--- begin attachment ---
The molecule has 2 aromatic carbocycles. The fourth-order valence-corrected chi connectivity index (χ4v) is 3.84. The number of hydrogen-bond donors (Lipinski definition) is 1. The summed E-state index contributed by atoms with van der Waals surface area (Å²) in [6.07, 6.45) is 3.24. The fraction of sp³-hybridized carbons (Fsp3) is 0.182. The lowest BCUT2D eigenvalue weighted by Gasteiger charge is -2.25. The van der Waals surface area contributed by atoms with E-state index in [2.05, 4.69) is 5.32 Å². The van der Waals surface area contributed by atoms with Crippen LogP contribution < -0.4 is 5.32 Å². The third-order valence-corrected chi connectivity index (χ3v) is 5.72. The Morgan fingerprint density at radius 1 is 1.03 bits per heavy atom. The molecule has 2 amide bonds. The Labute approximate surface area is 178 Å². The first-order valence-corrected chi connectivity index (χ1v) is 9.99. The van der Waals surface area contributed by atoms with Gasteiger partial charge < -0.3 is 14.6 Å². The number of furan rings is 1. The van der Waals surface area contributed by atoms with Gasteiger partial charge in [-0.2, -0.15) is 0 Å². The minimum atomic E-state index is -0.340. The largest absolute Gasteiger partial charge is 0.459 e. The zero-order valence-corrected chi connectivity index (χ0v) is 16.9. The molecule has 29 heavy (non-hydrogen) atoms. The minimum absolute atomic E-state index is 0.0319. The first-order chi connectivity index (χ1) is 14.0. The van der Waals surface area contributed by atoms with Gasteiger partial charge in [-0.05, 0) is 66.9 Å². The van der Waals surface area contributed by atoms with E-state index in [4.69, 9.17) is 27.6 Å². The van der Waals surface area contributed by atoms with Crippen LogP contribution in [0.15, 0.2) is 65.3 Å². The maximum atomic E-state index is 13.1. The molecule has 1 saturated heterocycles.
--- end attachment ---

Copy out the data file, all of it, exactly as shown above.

The molecule has 2 aromatic carbocycles. The fourth-order valence-corrected chi connectivity index (χ4v) is 3.84. The number of hydrogen-bond donors (Lipinski definition) is 1. The summed E-state index contributed by atoms with van der Waals surface area (Å²) in [6.07, 6.45) is 3.24. The fraction of sp³-hybridized carbons (Fsp3) is 0.182. The lowest BCUT2D eigenvalue weighted by Gasteiger charge is -2.25. The van der Waals surface area contributed by atoms with E-state index in [2.05, 4.69) is 5.32 Å². The van der Waals surface area contributed by atoms with Crippen LogP contribution < -0.4 is 5.32 Å². The third-order valence-corrected chi connectivity index (χ3v) is 5.72. The Morgan fingerprint density at radius 1 is 1.03 bits per heavy atom. The molecule has 2 amide bonds. The Labute approximate surface area is 178 Å². The first-order valence-corrected chi connectivity index (χ1v) is 9.99. The van der Waals surface area contributed by atoms with Gasteiger partial charge < -0.3 is 14.6 Å². The number of furan rings is 1. The van der Waals surface area contributed by atoms with Gasteiger partial charge in [-0.2, -0.15) is 0 Å². The minimum atomic E-state index is -0.340. The largest absolute Gasteiger partial charge is 0.459 e. The zero-order valence-corrected chi connectivity index (χ0v) is 16.9. The molecule has 29 heavy (non-hydrogen) atoms. The minimum absolute atomic E-state index is 0.0319. The first-order chi connectivity index (χ1) is 14.0. The van der Waals surface area contributed by atoms with Gasteiger partial charge in [-0.05, 0) is 66.9 Å². The van der Waals surface area contributed by atoms with E-state index in [4.69, 9.17) is 27.6 Å². The van der Waals surface area contributed by atoms with Crippen LogP contribution in [0.15, 0.2) is 65.3 Å². The maximum atomic E-state index is 13.1. The molecule has 1 saturated heterocycles.